Rwanda has approved the cultivation and export of cannabis. The east Africa tiny nation seeks to grow its export earnings from the global cannabis market valued at the $345 billion according to analysts New Frontier Data.
Rwanda’s Minister of Health Dr Daniel Ngamije said that despite the government’s intention to profit from the production and export of marijuana, its use in the country is prohibited.
“This will not give an excuse for drug abusers and dealers. The law against narcotics is available and it will continue to be enforced,” Dr Ngamije said on state-run television Rwanda Broadcasting Agency on Tuesday.
A Cabinet meeting, chaired by President Paul Kagame at Urugwiro village, on Monday approved regulatory guidelines on cultivation, processing, and export of “high-value therapeutic crops”.
Last year, Rwada Development Board had invited companies to bid for the development of medical cannabis in Rwanda with a focus on the export market.
The production or sale of cannabis is prohibited in Rwanda. Doctors are banned from prescribing it as medicine, and doing so could land them in jail for two years and a fine of about Rwf3 million (about $3000), under Article 266 of the Penal Code.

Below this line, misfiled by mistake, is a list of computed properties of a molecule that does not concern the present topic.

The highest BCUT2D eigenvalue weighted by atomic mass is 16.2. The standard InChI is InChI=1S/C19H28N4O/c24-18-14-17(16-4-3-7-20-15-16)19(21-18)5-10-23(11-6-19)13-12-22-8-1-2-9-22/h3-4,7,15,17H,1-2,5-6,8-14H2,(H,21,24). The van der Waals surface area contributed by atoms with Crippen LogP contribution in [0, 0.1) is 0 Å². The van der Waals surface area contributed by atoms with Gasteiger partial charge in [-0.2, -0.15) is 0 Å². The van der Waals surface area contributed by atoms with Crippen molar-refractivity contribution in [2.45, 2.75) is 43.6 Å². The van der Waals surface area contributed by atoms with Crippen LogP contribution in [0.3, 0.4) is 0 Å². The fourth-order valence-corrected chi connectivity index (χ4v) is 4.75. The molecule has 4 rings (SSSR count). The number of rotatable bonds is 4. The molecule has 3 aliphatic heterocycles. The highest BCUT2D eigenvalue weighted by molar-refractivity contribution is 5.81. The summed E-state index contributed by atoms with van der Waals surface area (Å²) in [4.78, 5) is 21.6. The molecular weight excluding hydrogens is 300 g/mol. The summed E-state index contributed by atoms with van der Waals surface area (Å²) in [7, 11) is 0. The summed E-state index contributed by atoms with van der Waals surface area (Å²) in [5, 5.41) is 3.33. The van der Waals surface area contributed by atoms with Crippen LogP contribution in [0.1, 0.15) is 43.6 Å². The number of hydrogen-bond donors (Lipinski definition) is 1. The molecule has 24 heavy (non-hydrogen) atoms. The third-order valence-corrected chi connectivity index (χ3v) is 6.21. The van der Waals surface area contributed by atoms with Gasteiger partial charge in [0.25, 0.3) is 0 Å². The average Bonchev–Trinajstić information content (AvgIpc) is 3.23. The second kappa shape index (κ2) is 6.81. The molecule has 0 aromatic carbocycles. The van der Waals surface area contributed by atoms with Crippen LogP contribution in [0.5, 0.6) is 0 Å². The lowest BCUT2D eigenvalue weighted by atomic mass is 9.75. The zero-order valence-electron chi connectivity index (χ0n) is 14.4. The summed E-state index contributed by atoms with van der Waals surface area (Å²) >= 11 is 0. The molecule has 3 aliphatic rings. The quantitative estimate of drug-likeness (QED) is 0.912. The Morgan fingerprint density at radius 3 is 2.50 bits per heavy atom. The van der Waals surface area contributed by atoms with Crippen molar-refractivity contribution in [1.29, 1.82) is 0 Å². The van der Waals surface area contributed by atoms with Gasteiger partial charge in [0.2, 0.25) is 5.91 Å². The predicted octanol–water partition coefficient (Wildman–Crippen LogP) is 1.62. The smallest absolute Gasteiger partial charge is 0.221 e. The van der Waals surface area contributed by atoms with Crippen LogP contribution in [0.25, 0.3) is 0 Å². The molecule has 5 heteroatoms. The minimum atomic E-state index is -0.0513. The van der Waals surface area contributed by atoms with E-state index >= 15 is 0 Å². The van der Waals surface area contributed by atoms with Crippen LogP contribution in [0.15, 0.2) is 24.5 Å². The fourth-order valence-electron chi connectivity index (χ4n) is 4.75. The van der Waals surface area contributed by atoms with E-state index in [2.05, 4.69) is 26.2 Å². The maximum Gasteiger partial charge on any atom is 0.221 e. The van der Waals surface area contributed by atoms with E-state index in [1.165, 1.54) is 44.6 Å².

the Use of the narcotics attracts a jail term of two years, while drug dealers face between 20 years to life in prison, and a fine of up to $30,000.
In East Africa, Tanzanians consume more cannabis than any of their peers, with up to 3.6 million Tanzanians using the drug in 2018, according to New Frontier Data, a research firm based in the UK.
Kenya follows closely with 3.3 million cannabis users while Uganda has 2.6 million consumers, the report says.
In 2018, Africa recorded $37 million worth of cannabis consumption, which represents a small fraction of the $345 billion global market for cannabis, according to New Frontier Data.